4

I have a bash script (named opsin) which only manages the calling of Java binary. All arguments are forwarded with ${@:1} to Java binary.

#!/bin/bash
DIR="$( cd "$( dirname "${BASH_SOURCE[0]}" )" && pwd )"
java -jar $DIR/../bin-java/opsin/opsin.jar ${@:1}

This binary, opsin.jar, also accepts stdin so you can do

echo "abcd" | java -jar opsin.jar

But I can do the same with bash script above:

echo "abcd" | opsin

How is the stdin passed to

java -jar $DIR/../bin-java/opsin/opsin.jar ${@:1}

in bash script?

5

Magic!

In particular, the shell will fork(2) itself; this results in two (mostly) identical copies of the shell process; notably, the child shell process inherits a copy of standard input from the parent shell process:

   *  The child inherits copies of the parent’s set of open file  descrip-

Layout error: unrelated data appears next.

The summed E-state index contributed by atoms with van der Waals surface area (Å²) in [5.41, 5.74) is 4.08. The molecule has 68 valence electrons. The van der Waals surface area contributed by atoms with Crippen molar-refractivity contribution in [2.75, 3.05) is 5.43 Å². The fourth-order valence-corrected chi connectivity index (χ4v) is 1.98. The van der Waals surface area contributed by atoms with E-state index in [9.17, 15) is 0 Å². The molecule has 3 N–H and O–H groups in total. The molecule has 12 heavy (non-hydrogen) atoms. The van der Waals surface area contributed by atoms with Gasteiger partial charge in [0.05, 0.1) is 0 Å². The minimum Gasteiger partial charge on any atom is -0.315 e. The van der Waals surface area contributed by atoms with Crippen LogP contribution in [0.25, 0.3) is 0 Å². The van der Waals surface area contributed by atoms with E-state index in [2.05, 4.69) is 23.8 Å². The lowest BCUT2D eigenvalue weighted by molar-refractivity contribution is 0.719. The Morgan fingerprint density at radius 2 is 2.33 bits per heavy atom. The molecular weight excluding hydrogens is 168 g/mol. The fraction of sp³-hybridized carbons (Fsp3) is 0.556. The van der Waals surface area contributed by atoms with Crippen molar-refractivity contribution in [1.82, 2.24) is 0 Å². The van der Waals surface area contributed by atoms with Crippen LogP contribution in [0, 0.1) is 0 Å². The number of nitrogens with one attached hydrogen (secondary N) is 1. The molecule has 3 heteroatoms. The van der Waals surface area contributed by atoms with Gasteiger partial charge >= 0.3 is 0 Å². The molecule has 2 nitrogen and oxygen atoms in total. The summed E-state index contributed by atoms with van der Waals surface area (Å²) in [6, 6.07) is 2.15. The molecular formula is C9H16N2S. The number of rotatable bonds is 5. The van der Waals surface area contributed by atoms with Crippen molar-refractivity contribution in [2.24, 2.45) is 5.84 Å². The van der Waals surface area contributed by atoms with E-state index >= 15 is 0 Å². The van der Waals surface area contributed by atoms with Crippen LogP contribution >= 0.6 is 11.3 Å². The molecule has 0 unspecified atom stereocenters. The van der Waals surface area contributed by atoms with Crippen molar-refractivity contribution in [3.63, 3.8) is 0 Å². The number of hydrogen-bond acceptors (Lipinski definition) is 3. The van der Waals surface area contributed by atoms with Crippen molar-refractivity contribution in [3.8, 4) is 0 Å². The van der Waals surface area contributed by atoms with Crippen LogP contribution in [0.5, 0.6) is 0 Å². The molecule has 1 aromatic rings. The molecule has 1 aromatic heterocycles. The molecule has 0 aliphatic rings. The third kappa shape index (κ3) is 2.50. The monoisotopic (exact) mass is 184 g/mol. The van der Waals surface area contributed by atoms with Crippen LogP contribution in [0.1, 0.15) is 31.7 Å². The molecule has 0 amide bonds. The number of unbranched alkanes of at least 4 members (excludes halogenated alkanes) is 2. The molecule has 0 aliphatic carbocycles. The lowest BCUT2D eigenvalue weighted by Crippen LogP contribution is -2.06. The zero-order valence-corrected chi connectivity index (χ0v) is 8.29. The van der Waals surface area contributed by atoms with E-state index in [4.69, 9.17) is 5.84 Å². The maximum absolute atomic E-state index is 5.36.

tors.   Each  file  descriptor  in the child refers to the same open
      file description (see open(2)) as the corresponding file  descriptor
      in  the parent.  This means that the two descriptors share open file
      status flags, current file offset, and signal-driven I/O  attributes
      (see the description of F_SETOWN and F_SETSIG in fcntl(2)).

Then, the child shell process will call exec(3) to launch java, that is, the child shell process replaces itself with java. Through this call java obtains the copies of file descriptors inherited from the parent, and can act on the standard input thus passed along to it.

(There may be complications if a "close on exec" flag is set on a file descriptor, but that's not the default for the standard ones like standard input.)

Also, if the parent shell need not stick around in memory while java is running, the code can be written as:

#!/bin/bash
DIR="$( cd "$( dirname "${BASH_SOURCE[0]}" )" && pwd )"
exec java -jar $DIR/../bin-java/opsin/opsin.jar ${@:1}

So that java replaces the parent shell process instead of leaving a shell process needlessly lingering in memory.

For more details, Advanced Programming in the Unix Environment (APUE) has some chapters on the various fork, exec, dup, pipe system calls involved.

1
  • Thanks for answer. It seems there is still many I can learn about bash :) – jirinovo Feb 11 '17 at 10:05

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